- Associated Press - Sunday, February 1, 2015

ATLANTA (AP) - The Georgia Supreme Court is set to hear arguments Tuesday in an appeal of a lower court ruling on financing for the new Braves baseball stadium in Cobb County.

Three Cobb County residents opposed the authorization of the bonds, arguing the bonds required taxpayer approval. A Cobb County Superior Court judge in July validated the bonds, ruling that no public referendum was necessary.

The three residents - attorney T. Tucker Hobgood, Larry Savage and Richard Pellegrino - have appealed the judge’s ruling to the Supreme Court.

The new stadium, which is to be built near the interchange of interstates 285 and 75 is to be a public-private partnership with an estimated cost of $622 million. The Cobb County Board of Commissioners in May approved the issuance of up to $397 million in bonds by the Cobb-Marietta Coliseum and Exhibit Hall Authority to fund the public share of building the new stadium.

The three residents argue that the judge’s ruling validating the bonds was incorrect. Included in their arguments are claims that the agreement between the county and the authority is not a valid intergovernmental agreement, that the project improperly uses public tax revenue for a private facility and that the bonds can’t be approved without a referendum.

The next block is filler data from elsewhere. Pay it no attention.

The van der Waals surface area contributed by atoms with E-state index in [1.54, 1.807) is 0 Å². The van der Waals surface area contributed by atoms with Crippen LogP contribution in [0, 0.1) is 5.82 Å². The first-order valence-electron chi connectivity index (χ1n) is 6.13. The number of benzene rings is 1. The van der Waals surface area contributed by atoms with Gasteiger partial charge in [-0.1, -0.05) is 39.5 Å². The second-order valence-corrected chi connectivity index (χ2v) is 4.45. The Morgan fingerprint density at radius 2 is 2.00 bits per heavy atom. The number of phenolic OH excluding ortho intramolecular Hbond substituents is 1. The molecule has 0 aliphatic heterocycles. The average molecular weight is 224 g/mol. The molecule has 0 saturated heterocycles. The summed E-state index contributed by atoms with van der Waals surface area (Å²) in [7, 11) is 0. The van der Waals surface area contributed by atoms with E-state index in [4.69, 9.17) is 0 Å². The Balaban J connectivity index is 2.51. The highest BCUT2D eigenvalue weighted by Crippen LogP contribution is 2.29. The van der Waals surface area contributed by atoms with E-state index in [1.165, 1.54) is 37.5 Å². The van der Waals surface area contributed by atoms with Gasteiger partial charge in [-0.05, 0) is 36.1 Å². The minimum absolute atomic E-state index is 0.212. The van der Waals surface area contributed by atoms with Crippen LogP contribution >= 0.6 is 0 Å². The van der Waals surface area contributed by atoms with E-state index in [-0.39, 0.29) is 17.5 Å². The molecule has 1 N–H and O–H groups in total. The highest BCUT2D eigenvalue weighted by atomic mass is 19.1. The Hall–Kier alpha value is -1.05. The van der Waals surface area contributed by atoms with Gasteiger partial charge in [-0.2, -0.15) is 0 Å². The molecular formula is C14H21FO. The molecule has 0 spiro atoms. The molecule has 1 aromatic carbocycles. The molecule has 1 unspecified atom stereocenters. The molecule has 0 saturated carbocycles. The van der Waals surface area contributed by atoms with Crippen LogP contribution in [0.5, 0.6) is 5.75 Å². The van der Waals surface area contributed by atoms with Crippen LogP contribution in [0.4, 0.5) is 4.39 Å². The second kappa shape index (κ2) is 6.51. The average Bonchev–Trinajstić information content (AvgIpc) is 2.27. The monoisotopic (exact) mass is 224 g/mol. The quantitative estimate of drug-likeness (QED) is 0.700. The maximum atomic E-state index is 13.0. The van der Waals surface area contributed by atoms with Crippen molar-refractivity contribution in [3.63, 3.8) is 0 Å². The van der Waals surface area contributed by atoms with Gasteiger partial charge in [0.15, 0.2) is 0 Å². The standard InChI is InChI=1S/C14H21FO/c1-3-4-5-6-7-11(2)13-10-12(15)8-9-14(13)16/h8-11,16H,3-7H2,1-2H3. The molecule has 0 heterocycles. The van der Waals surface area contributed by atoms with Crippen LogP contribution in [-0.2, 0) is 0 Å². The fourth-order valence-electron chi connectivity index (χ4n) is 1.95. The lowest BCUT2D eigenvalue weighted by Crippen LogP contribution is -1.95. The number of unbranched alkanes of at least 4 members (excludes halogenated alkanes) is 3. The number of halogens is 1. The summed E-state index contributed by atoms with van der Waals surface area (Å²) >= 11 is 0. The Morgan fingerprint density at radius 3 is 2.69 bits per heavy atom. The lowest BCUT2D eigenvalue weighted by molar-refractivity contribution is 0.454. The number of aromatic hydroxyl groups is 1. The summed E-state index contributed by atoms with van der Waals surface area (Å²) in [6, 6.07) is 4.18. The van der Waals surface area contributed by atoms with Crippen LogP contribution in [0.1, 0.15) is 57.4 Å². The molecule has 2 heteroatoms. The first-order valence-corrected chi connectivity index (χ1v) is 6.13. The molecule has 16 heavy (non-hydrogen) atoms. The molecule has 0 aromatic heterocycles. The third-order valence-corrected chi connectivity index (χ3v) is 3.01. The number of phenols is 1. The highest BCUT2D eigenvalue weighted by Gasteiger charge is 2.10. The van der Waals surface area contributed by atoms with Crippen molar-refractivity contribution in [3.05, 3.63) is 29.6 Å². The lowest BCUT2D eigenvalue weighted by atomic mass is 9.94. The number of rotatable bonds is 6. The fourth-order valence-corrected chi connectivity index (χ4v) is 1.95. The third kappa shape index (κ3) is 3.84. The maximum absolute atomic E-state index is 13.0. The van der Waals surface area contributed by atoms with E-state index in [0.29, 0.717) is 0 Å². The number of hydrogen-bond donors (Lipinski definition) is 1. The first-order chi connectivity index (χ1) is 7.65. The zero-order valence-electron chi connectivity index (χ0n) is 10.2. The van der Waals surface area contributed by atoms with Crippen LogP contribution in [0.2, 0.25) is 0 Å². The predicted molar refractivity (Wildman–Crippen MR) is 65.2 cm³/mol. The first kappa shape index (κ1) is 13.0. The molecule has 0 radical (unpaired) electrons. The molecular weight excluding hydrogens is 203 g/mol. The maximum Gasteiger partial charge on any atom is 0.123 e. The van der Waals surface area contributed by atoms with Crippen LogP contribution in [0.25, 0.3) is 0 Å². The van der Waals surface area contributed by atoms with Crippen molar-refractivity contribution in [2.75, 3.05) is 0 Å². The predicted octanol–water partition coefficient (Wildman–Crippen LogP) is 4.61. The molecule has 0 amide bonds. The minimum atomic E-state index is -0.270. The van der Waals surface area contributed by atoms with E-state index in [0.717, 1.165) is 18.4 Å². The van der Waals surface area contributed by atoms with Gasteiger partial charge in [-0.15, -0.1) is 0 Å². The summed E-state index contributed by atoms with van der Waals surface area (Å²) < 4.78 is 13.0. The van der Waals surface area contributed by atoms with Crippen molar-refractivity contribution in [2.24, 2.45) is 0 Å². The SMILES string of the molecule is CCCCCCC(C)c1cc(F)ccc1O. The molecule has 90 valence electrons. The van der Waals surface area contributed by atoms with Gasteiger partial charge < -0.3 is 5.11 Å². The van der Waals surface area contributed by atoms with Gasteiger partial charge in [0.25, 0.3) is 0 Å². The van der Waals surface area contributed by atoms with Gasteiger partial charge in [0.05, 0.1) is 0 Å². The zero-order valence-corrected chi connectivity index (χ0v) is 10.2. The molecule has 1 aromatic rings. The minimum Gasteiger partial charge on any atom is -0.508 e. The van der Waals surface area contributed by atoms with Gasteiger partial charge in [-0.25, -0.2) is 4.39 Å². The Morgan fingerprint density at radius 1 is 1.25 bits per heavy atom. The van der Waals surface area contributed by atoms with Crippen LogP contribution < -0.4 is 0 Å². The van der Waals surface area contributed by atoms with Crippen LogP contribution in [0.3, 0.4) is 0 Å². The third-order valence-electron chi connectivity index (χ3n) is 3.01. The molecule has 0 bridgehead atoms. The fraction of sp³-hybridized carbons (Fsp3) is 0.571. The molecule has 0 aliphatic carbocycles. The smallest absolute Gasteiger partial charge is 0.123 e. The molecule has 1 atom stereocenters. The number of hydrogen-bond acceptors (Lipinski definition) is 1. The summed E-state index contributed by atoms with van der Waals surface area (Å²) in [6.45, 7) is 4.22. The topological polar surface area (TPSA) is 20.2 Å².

“The power of local government bodies to bind their constituents to long-term debt without ‘the assent of a majority of qualified voters’ for a non-public project like this professional baseball stadium is at the heart of this case,” Hobgood and another attorney wrote in a brief. “There are not only statutory prohibitions against ‘any county, municipality, or political subdivision’ incurring debt, bonded or not, without an election, but also a constitutional one.”

Lawyers for the county and the authority argue that the judge was correct in validating the bonds because they “are secured by a pledge of payments under a valid intergovernmental contract, and neither the bonds nor the intergovernmental agreement payments constitute debt for purposes of the debt clause.”

The lawyers for the county and authority also argue that the bonds and payment obligations in the agreement do not involve the use of public money to improve private property.

The Braves announced in November 2013 that they would be leaving Turner Field, near downtown Atlanta, for a new stadium to be built in Cobb County once their current lease expires. The team plans to begin playing in the new stadium for the 2017 season.

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